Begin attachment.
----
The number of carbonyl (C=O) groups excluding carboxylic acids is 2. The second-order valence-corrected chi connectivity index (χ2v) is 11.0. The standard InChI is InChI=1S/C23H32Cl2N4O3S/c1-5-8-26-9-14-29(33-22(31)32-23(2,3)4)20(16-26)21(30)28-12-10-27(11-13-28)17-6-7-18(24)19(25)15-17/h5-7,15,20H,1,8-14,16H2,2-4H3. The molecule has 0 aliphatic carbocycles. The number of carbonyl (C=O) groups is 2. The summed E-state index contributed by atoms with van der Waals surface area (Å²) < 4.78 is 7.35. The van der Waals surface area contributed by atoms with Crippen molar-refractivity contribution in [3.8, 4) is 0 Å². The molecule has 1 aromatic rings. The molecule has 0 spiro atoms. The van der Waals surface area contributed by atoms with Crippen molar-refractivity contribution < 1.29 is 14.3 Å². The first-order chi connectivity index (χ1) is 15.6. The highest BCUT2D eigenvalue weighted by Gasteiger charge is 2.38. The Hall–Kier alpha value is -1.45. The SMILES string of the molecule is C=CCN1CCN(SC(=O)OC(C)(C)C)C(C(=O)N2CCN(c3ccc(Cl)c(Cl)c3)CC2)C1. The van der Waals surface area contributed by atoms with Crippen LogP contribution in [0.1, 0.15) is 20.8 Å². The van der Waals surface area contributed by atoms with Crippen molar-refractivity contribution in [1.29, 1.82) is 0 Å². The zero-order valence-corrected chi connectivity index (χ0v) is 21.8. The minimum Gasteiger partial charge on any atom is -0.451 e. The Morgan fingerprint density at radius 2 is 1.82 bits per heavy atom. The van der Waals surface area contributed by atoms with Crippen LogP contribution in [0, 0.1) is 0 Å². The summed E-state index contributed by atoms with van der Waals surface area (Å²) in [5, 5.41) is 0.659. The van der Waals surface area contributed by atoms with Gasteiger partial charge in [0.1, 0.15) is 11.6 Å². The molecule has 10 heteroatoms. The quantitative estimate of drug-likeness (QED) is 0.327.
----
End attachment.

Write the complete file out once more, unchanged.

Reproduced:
The number of carbonyl (C=O) groups excluding carboxylic acids is 2. The second-order valence-corrected chi connectivity index (χ2v) is 11.0. The standard InChI is InChI=1S/C23H32Cl2N4O3S/c1-5-8-26-9-14-29(33-22(31)32-23(2,3)4)20(16-26)21(30)28-12-10-27(11-13-28)17-6-7-18(24)19(25)15-17/h5-7,15,20H,1,8-14,16H2,2-4H3. The molecule has 0 aliphatic carbocycles. The number of carbonyl (C=O) groups is 2. The summed E-state index contributed by atoms with van der Waals surface area (Å²) < 4.78 is 7.35. The van der Waals surface area contributed by atoms with Crippen molar-refractivity contribution in [3.8, 4) is 0 Å². The molecule has 1 aromatic rings. The molecule has 0 spiro atoms. The van der Waals surface area contributed by atoms with Crippen molar-refractivity contribution < 1.29 is 14.3 Å². The first-order chi connectivity index (χ1) is 15.6. The highest BCUT2D eigenvalue weighted by Gasteiger charge is 2.38. The Hall–Kier alpha value is -1.45. The SMILES string of the molecule is C=CCN1CCN(SC(=O)OC(C)(C)C)C(C(=O)N2CCN(c3ccc(Cl)c(Cl)c3)CC2)C1. The van der Waals surface area contributed by atoms with Crippen LogP contribution in [0.1, 0.15) is 20.8 Å². The van der Waals surface area contributed by atoms with Crippen molar-refractivity contribution in [1.29, 1.82) is 0 Å². The zero-order valence-corrected chi connectivity index (χ0v) is 21.8. The minimum Gasteiger partial charge on any atom is -0.451 e. The Morgan fingerprint density at radius 2 is 1.82 bits per heavy atom. The van der Waals surface area contributed by atoms with Crippen LogP contribution in [0, 0.1) is 0 Å². The summed E-state index contributed by atoms with van der Waals surface area (Å²) in [5, 5.41) is 0.659. The van der Waals surface area contributed by atoms with Gasteiger partial charge in [0.1, 0.15) is 11.6 Å². The molecule has 10 heteroatoms. The quantitative estimate of drug-likeness (QED) is 0.327.